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Clifford James Scott v. James Walker

United States District Court Eastern District of California

November 8, 2012


The opinion of the court was delivered by: Terry J. Hatter, Jr. Senior United States District Judge



Before Petitioner's 2007 burglary conviction, Petitioner suffered a prior strike conviction and had served six prior prison terms. The trial court, accordingly, sentenced Petitioner to ten years in state prison for the burglary conviction. The California Court of Appeal affirmed the conviction, and the California Supreme Court denied review. The trial court, state appellate court, and state supreme court denied Petitioner's subsequent habeas petitions.

Petitioner claims that the trial court violated Petitioner's right to a fair trial and due process of law under the Fifth, Sixth, and Fourteenth Amendments when, in order to prove the intent element of the charged crime of burglary of a vehicle, the court admitted evidence of Petitioner's three prior convictions for unlawful taking or driving of a vehicle.

The petition is governed by the Anti-Terrorism and Effective Death Penalty Act ("AEDPA"), 28 U.S.C. § 2254. Lindh v. Murphy, 521 U.S. 320, 326, 117 S. Ct. 2059, 2063, 138 L. Ed. 2d 481, 488 (1997). Under the AEDPA, a federal court may not grant a writ of habeas corpus unless the state court's adjudication was either: 1) Contrary to, or involved an unreasonable application of, clearly established Federal law, as determined by the Supreme Court of the United States; or 2) Based on an unreasonable determination of the facts in light of the evidence presented at the State Court proceeding. 28 U.S.C. § 2254(d)(1-2). Petitioner has not demonstrated that he is entitled to relief under this standard.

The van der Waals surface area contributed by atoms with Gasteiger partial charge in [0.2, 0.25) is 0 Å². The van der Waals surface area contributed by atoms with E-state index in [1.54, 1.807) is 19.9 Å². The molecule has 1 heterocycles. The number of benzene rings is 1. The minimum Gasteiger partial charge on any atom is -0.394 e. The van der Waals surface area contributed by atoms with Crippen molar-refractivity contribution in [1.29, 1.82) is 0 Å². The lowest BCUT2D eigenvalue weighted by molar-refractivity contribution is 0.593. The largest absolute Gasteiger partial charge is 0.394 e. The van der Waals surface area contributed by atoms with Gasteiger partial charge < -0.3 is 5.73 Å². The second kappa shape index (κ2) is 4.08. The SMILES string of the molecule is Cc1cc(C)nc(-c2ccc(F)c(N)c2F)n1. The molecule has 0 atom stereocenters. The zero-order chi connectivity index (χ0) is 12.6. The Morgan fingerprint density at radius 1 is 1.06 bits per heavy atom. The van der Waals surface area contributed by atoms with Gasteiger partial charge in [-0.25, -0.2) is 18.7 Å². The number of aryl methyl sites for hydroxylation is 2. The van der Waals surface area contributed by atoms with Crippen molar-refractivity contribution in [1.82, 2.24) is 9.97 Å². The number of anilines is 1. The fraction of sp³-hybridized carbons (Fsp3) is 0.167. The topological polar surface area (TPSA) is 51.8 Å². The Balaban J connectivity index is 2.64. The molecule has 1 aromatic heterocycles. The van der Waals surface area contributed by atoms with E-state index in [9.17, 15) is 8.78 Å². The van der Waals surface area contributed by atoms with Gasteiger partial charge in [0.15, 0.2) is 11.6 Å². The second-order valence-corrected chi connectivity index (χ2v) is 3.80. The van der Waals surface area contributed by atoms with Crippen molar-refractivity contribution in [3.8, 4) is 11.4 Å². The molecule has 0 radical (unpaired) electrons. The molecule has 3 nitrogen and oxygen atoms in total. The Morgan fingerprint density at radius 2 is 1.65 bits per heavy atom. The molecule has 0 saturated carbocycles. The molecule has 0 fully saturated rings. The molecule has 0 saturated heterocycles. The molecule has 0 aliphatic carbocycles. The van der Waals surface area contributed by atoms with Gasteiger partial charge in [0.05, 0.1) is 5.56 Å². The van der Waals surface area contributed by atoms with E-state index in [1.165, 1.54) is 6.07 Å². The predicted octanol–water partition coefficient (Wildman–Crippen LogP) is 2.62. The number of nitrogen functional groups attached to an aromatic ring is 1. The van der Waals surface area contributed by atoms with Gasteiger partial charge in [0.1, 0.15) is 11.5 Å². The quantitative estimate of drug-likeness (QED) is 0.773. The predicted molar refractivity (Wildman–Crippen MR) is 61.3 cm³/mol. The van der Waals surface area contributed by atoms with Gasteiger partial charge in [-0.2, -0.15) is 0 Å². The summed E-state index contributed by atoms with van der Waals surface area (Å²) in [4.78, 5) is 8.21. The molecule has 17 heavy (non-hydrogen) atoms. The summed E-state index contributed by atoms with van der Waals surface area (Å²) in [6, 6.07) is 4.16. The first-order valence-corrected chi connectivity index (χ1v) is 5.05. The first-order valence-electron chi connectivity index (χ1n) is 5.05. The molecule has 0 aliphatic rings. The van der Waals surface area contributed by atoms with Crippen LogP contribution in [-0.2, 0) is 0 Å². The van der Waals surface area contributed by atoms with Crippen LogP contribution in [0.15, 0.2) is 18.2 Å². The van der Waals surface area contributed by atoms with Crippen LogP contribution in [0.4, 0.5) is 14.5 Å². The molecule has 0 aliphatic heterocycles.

The admissibility of evidence under state law is not cognizable in a federal habeas corpus proceeding. Estelle v. McGuire, 502 U.S. 62, 112 S. Ct. 475, 116 L. Ed. 2d 385 (1991). Whether admitting other crimes propensity evidence violates due process is a question the United States Supreme Court specifically reserved in Estelle. Estelle, 502 U.S. at 75, n.5. In fact, the Supreme Court has not clearly ruled that admission of irrelevant or overtly prejudicial evidence violates due process in a way warranting habeas relief. Holley v. Yarborough, 568 F.3d 1091, 1101 (9th Cir. 2009). Here, the only applicable, clearly established federal law requires a court to provide habeas reliefwhen constitutional errors have rendered the trial fundamentally unfair. Williams v. Taylor, 529 U.S. 362, 375, 120 S. Ct. 1495, 1503, 146 L. Ed. 2d 389, 406-07 (2000).

However, even if, arguendo, the trial court erroneously admitted the prior conviction propensity evidence, the admission would not render the trial fundamentally unfair so as to constitute constitutional error. Here, the trial court instructed the jury only to use the evidence to determine if the Petitioner acted with the intent to commit theft. The jury is presumed to have followed this instruction. Old Chief v. United States, 519 U.S. 172, 196-97, 117 S. Ct. 644, 657-58, 136 L. Ed. 2d 574, 597-98 (1997). Moreover, the victim's friend heard the victim's car window shatter, walked over to the vehicle and observed Petitioner standing by the shattered window, observed the victim's personal belongings on the ground next to Petitioner's vehicle, and observed Petitioner's attempt to kick those belongings underneath Petitioner's vehicle while claiming that his car was also burglarized. There was, also, a reduced risk of prejudice because the parties stipulated to the admission of the prior convictions propensity evidence. Thus, in light of all the evidence, the admission of the other crimes propensity evidence would not have had a substantial injurious effect or influence on the jury's verdict that would have made the trial fundamentally unfair. Accordingly, the Petitioner is not entitled to habeas relief.

It is Ordered that the petition be, and hereby is, Denied.


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